WHEN MINISTERS from faraway countries tour Western financial centres to tout their plans for economic reform, their presentations are often drearily predictable. There is typically lots of talk about “fiscal consolidation”, improvements to infrastructure and the soundness of the banking system. Not Djamshed Kuchkarov, finance minister of Uzbekistan: he is proudest of what his government is not doing. The most important economic reform since Shavkat Mirziyoyev succeeded Islam Karimov as president in 2016, he says, is a three-year moratorium on inspections of businesses by meddling government officials. Government could do the businessmen of Uzbekistan no greater favour, he implies, than getting out of their way and letting them get on with things, without fear of extortion.
In a region full of state-dominated, bureaucratic, corruption-riddled economies, it is a revolutionary thought. Mr Karimov was already running Uzbekistan when it became independent from the Soviet Union in 1991. He preserved all sorts of Soviet economic policies, including an inflated official exchange rate, currency controls and an enormous role for the state in industry and farming. To that he added such standard post-Soviet abuses as the abrupt expropriation of any private business that looked worth seizing.
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Few had expected Mr Mirziyoyev to change much of this. He had, after all, served as Mr Karimov’s prime minister for 13 years. But since coming to power he has methodically set about renovating the economy, as well as initiating more limited political reforms. Uzbekistan, with 32m people, is the most populous country in Central Asia. Until recently, it was also one of the region’s most stagnant and repressive—in a competitive field. Overnight, it has become a showcase for reform.
Mr Mirziyoyev has sharply devalued the currency, the som, bringing the official and black-market rates into alignment. Exporters are no longer required to sell a quarter of their foreign-currency revenue to the government. This is important not just to cross-border businesses, Mr Kuchkarov argues, but also to ordinary Uzbeks, since the past shortage of hard currency had led to a shortage of cash, as businesses hoarded notes with which to buy dollars on the black market. That had left pensioners and salaried workers struggling to cash their monthly bank transfers.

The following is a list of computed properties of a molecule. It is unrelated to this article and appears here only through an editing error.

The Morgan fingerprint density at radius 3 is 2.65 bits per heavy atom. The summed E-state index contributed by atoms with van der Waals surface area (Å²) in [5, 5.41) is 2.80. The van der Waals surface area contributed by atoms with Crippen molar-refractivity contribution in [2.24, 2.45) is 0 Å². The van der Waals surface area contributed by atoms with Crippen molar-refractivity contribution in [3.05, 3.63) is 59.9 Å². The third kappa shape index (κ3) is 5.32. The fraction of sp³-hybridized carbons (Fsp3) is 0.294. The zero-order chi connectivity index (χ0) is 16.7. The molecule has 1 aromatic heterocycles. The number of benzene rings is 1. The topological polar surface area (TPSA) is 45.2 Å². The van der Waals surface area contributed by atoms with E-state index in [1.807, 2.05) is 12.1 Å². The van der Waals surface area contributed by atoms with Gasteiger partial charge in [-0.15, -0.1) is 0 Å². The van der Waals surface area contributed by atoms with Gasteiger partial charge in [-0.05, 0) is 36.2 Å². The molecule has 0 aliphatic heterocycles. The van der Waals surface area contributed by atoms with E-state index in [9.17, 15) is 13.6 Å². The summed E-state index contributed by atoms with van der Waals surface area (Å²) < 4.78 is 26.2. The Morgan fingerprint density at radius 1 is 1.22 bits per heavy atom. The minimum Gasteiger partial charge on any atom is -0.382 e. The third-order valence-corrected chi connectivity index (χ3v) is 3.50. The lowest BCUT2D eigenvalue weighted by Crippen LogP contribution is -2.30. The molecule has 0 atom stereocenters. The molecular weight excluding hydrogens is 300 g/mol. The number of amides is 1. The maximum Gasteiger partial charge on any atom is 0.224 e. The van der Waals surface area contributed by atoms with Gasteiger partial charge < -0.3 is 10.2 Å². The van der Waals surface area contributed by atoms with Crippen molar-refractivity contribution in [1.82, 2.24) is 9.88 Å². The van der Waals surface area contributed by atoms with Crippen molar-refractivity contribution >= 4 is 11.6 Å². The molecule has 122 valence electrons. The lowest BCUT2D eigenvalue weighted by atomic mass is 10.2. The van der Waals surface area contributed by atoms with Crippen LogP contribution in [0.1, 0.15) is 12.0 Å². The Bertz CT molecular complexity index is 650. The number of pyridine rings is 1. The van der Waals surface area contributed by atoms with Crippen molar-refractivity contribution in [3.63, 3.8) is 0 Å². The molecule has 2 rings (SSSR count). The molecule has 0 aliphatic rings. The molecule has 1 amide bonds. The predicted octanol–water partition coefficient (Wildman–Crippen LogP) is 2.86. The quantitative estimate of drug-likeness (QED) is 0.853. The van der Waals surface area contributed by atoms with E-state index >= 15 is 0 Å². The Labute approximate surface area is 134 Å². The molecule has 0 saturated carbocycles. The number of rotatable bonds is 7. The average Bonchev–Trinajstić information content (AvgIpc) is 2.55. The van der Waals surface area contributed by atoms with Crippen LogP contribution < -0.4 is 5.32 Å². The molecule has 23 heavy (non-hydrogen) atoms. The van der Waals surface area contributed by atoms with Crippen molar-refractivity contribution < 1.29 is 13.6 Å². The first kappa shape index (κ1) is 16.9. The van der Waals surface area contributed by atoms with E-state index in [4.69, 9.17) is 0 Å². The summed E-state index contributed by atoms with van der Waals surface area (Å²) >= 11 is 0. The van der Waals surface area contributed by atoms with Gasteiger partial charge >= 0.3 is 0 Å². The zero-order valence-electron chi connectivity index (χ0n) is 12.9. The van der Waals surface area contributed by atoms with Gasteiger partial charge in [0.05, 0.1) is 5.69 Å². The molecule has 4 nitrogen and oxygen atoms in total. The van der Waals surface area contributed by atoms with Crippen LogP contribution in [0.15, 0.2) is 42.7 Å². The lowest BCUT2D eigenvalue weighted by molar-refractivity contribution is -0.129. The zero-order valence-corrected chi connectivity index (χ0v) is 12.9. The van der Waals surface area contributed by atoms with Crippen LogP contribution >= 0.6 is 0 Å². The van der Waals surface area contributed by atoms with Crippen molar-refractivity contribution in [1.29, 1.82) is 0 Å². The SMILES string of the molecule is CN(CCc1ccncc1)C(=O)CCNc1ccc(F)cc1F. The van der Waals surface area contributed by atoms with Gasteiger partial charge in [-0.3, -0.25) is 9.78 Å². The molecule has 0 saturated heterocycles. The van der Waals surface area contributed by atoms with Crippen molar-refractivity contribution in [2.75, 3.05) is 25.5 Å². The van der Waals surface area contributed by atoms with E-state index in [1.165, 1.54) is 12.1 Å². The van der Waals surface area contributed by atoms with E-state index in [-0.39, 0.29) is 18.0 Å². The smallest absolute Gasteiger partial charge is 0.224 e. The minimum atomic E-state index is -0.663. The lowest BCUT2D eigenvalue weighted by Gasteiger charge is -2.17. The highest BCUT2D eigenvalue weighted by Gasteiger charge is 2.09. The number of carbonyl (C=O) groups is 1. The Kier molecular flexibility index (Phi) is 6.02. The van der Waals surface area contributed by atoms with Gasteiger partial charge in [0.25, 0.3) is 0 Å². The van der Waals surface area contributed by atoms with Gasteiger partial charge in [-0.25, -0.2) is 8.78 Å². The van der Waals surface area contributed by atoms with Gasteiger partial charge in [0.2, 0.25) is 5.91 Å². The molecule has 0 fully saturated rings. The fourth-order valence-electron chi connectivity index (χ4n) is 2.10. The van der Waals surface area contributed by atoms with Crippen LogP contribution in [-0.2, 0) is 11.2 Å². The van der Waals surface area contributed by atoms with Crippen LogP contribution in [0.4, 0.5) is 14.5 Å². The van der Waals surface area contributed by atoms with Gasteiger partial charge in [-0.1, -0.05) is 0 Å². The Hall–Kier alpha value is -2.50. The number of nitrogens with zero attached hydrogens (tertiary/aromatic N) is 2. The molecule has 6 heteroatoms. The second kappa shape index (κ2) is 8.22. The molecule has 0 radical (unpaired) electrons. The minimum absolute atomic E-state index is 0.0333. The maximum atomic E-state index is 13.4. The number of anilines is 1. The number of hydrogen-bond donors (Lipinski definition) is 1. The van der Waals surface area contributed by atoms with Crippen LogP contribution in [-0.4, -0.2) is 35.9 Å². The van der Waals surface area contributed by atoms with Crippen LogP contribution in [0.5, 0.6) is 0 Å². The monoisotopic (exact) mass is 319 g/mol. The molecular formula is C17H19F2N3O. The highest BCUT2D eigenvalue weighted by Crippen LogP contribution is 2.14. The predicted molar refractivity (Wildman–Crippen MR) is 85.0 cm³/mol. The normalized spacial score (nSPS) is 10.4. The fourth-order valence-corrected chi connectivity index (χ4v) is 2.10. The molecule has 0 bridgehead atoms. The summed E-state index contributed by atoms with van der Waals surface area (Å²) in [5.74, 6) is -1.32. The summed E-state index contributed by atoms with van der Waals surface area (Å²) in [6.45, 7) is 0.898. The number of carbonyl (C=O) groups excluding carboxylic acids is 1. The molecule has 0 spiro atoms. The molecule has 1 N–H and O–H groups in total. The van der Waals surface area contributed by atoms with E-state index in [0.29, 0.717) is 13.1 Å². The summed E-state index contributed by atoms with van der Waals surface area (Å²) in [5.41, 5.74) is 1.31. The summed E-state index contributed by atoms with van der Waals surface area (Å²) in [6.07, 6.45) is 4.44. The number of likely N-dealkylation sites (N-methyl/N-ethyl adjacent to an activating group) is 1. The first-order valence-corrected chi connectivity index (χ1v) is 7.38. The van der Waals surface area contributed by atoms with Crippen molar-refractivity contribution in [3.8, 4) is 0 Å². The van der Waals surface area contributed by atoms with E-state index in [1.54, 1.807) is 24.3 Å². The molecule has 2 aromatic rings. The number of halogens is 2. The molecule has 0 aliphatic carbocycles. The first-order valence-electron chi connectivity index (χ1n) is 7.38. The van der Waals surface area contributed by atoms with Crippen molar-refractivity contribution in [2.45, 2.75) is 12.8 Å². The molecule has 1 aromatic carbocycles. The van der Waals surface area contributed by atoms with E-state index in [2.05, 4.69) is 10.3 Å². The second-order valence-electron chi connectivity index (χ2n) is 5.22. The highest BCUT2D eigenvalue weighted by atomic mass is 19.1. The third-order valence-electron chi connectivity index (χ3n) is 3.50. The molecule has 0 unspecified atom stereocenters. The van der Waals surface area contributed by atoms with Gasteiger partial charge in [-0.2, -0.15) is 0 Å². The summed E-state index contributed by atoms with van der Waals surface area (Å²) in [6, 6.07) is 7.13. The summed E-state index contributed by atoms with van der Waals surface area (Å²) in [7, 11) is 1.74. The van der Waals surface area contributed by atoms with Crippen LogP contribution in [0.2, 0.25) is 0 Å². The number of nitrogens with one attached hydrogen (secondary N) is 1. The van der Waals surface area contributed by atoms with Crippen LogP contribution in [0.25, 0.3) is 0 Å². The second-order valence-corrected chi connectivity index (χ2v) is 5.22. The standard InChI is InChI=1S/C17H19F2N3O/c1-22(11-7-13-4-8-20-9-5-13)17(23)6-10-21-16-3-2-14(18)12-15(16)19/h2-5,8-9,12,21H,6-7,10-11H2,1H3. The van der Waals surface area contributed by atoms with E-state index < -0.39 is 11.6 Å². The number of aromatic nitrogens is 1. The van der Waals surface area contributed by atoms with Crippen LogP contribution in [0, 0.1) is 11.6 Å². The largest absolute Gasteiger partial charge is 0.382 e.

Mr Kuchkarov also trumpets the government’s decision to allow petty traders to cross the country’s previously closed borders, which he says is spurring cottage industries in areas like the Fergana valley, where Uzbekistan, Kyrgyzstan and Tajikistan intertwine. The area’s arbitrary Soviet-era borders had separated many families, who are delighted by the new opening. Yuliy Yusupov, an economist based in Tashkent, Uzbekistan’s capital, likens the effect to the fall of the Berlin Wall. The authorities have approved the first flights in 25 years between Tashkent and Dushanbe in Tajikistan. “Connectivity” is a buzzword for the government, which recently hosted a conference on improving regional infrastructure and economic co-operation. The opening is already yielding benefits: trade with the rest of Central Asia has risen by half since 2017.